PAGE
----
We know that using administrator authority to access end-user applications risks increasing the damage should administrators inadvertently execute malicious software, such as malignant Microsoft Word macros or harmful client-side scripting in Web pages. So, each of our administrators has one account that provides standard user access and another account that belongs to the necessary administrator groups. Our policy requires administrators to use their unprivileged account to log on to their workstation and to run most applications. For tasks that require administrator access, administrators are supposed to use the Runas command. However, some administrators don't comply with this policy, instead logging on and using their administrator account for everything. Can we enforce our policy through Windows?

You can use file permissions to deny administrators access to programs such as Word, Microsoft Excel, and Microsoft Internet Explorer (IE). Administrators can regain access to the programs, but using file permissions can at least make doing so inconvenient for uncooperative administrators and prevent accidental use of the programs by administrators who simply forget to use their unprivileged account. To automate the process of applying those permissions and frustrate administrators' attempts to remove them, use Group Policy.

Create a new Group Policy Object (GPO) linked to an organizational unit (OU) that will apply the GPO to all administrators' workstations. Edit the GPO and navigate to Computer Configuration\Windows Settings\Security Settings\File System. Create a policy for each executable you want to block administrators from running. Give typical end users Read and Execute permissions, but deny Full Control to administrators, as Web Figure 2 (http://www.winnetmag.com/windowssecurity, InstantDoc ID 41575) shows.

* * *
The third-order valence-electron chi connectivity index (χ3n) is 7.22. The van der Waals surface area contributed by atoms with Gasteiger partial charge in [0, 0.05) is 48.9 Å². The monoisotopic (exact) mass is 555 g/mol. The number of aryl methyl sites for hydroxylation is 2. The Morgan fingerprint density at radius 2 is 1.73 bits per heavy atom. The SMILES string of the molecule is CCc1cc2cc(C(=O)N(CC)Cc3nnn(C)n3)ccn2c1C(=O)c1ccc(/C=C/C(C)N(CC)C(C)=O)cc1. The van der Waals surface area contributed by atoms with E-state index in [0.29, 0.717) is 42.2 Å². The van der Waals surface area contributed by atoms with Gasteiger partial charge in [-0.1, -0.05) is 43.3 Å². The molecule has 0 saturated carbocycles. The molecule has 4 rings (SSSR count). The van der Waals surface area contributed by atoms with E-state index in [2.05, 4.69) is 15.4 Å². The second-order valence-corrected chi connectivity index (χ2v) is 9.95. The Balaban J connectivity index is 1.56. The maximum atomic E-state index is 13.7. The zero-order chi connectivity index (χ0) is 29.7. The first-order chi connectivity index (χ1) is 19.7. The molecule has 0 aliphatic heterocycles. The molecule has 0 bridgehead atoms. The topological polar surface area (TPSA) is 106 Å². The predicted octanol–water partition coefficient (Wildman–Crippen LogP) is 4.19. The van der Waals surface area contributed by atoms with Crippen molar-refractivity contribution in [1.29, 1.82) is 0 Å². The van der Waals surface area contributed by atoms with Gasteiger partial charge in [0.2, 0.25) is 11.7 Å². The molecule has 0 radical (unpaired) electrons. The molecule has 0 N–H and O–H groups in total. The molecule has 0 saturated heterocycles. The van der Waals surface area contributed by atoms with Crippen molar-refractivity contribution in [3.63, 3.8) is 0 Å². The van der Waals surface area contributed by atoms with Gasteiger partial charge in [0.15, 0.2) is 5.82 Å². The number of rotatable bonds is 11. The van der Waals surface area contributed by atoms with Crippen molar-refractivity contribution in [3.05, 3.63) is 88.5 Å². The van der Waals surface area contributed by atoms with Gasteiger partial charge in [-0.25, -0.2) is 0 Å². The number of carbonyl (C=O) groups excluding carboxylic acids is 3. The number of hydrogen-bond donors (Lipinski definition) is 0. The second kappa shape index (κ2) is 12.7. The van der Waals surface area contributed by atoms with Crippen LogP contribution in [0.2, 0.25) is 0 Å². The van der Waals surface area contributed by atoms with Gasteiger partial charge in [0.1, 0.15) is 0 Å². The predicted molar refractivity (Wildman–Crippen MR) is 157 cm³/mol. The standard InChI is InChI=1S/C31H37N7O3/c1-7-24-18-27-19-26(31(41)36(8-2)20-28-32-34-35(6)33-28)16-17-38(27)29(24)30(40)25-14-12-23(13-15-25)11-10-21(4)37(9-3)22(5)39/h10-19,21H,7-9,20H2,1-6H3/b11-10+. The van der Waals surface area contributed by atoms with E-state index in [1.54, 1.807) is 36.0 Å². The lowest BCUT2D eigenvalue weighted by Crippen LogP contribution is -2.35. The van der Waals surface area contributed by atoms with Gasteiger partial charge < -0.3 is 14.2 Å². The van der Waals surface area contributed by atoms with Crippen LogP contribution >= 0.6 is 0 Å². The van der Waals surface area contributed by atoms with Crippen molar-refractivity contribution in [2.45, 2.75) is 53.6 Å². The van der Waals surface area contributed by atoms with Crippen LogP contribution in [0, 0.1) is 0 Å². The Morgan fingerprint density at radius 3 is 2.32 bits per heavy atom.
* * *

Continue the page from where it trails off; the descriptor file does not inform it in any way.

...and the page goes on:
Whenever users log on, Windows refreshes these permissions on application files just in case an uncooperative administrator tampered with the permissions. You can increase the frequency with which Windows refreshes these permissions by modifying a few Group Policy settings. In the GPO, navigate to Computer Configuration\Administrative Templates\System\Group Policy, as Figure 2 shows. Disable Turn off background refresh of Group Policy so that Windows can apply Group Policy periodically even while users are logged on.

Then, double-click the Group Policy refresh interval for computers setting to control how frequently Windows refreshes policies. This setting requires two values, both in minutes. First, you define the refresh interval, then you define the maximum value of a random offset that Windows computes each time it refreshes Group Policy. Windows adds the random offset to the refresh interval to prevent all computers from simultaneously requesting refreshes. The default for these values is a refresh interval of 90 minutes and a maximum offset of 30 minutes, which means that Group Policy will be refreshed every 1.5 to 2 hours.

One more setting you should enable is Security policy processing. Clear the Do not apply during periodic background processing check box and select the Process even if the Group Policy objects have not changed check box, as Web Figure 3 shows. These two settings are essential for guaranteeing that permissions are refreshed regularly even when users are logged on or when your GPO hasn't been modified since it was last applied.